You can also ‘carry forward’ any unused Annual Allowance from the last three years as long as you were enrolled in a pension scheme during that time. This can be helpful if you have a big lump sum that you want to invest one year.

Tapered Annual Allowance for high earners

If you’re a particularly high earner, you may also get a lower Annual Allowance. For every £2 of income you receive over £260,000 in the 2023/24 tax year – you’ll lose £1 of your annual allowance, down to a minimum of £10,000.

Book your free pension review

If you’re considering getting professional financial advice, Unbiased is offering Rest Less members a free pension review. It’s a chance to have a qualified local advisor give an unbiased assessment of your retirement savings.

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What counts towards the pensions Annual Allowance?

Many of us have more than one private pension, so it’s important to remember that your Annual Allowance applies to all of your private/personal pensions, including all money paid into both defined contribution schemes (by you and your employers) and defined benefit schemes.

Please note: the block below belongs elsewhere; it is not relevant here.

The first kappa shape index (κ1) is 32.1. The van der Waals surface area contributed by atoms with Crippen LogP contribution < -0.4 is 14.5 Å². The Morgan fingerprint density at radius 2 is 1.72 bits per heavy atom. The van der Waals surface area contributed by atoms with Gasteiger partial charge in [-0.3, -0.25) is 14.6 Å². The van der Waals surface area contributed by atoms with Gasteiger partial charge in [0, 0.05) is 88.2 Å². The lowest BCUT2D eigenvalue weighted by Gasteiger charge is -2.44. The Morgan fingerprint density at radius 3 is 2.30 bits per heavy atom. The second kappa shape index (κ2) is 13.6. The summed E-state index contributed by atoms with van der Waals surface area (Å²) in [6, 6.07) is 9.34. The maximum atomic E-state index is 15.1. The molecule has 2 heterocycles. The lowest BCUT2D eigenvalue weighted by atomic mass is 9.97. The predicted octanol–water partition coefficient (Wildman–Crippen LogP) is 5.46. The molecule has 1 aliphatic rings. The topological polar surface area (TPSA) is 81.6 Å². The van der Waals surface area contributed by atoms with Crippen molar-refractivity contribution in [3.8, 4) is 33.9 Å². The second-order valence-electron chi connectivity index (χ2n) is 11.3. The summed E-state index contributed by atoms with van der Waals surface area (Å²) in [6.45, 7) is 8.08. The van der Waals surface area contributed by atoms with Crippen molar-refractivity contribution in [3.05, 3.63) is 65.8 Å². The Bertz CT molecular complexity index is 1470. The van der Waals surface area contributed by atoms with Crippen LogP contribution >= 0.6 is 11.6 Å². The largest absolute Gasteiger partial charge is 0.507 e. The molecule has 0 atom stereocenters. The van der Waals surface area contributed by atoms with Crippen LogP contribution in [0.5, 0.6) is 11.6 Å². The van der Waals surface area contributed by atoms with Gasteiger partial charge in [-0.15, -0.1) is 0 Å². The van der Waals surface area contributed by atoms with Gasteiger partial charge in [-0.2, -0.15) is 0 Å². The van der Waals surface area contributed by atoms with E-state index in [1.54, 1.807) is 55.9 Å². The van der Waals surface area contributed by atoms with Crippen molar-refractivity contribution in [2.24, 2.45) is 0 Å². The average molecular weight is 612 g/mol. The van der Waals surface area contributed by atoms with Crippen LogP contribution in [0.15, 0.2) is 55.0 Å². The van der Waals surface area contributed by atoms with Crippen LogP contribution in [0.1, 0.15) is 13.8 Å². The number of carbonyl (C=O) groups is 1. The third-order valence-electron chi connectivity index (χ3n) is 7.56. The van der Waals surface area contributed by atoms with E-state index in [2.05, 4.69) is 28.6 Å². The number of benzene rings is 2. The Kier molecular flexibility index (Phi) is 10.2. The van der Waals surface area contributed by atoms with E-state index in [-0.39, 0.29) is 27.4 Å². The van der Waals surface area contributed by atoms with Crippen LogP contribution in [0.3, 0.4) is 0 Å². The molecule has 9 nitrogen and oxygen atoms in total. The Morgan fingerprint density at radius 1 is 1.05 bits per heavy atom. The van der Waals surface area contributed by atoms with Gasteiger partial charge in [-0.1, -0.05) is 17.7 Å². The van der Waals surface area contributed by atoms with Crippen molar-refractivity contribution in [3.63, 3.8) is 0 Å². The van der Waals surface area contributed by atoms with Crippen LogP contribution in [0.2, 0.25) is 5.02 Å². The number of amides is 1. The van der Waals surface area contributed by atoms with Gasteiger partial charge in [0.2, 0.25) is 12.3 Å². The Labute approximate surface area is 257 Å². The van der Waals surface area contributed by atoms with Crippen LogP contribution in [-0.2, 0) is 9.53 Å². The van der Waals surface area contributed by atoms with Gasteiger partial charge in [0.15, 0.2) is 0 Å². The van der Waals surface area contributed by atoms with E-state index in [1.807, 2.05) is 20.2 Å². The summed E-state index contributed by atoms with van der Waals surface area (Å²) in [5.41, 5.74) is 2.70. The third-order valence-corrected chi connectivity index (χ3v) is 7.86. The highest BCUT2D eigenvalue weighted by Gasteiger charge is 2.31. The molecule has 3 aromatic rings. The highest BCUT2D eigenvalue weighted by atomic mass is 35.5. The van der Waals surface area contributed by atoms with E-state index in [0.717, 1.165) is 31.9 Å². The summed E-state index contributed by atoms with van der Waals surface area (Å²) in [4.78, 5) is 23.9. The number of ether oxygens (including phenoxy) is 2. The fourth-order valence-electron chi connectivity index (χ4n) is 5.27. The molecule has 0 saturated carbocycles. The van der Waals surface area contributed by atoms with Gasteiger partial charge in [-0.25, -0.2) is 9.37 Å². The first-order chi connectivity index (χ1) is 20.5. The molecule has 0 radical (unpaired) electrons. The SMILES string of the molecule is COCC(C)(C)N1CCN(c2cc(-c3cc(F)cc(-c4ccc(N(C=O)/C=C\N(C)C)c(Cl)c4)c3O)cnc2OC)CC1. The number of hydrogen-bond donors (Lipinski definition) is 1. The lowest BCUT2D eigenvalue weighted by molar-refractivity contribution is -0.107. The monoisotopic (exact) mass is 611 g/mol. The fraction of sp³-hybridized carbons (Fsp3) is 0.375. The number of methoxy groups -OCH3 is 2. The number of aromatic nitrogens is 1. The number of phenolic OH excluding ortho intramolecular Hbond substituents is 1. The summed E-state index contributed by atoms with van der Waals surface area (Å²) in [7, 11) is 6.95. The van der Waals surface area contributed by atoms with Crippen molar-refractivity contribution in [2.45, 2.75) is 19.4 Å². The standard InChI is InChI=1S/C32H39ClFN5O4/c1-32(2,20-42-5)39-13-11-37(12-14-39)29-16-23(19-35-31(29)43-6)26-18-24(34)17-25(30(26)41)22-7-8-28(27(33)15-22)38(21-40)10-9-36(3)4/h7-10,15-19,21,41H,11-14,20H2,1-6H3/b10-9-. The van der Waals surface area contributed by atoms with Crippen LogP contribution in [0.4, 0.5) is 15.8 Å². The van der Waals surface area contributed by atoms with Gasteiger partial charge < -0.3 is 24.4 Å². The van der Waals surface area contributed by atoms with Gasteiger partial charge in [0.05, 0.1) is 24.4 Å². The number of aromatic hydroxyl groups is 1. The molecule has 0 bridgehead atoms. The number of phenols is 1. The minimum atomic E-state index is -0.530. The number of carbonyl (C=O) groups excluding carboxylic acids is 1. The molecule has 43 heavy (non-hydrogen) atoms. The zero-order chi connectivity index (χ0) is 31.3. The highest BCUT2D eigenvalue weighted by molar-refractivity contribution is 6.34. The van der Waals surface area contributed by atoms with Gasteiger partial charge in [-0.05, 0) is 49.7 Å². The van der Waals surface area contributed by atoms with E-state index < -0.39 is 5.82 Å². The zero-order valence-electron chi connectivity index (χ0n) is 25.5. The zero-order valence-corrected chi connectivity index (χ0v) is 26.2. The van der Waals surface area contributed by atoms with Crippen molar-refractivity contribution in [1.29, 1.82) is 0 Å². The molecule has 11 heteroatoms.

If you transfer a pension from one provider to another, this shouldn’t eat up any of your Annual Allowance, as this will be money you have paid in during previous years.

What happens if I exceed the Annual Allowance?

If you pay more than the Annual Allowance into your pension, you’ll have to pay what’s known as an Annual Allowance charge. HMRC has a useful Annual Allowance calculator to help you work out whether you have to pay tax on your pension savings.

The Annual Allowance charge isn’t a set rate – the amount you’ll pay will depend on which income tax bracket you’d fall into if your excess pension savings are added to any other taxable income you get. That means the charge could be 20%, 40% or 45% of any pension savings you made above the Annual Allowance, depending on your circumstances.

If you think you may have paid in more than your Annual Allowance, it’s always worth checking your contributions over the last 3 years to see if you may have some unused Annual Allowance from prior years that you could carry forward before having to pay additional tax.

If you think you may have paid in more than your Annual Allowance, it’s always worth checking your contributions over the last three years to see if you may have some unused Annual Allowance from prior years that you could carry forward before having to pay additional tax. Find out more in our guide Pension carry forward explained.

Does my Annual Allowance stay the same once I’ve started taking money from my pension?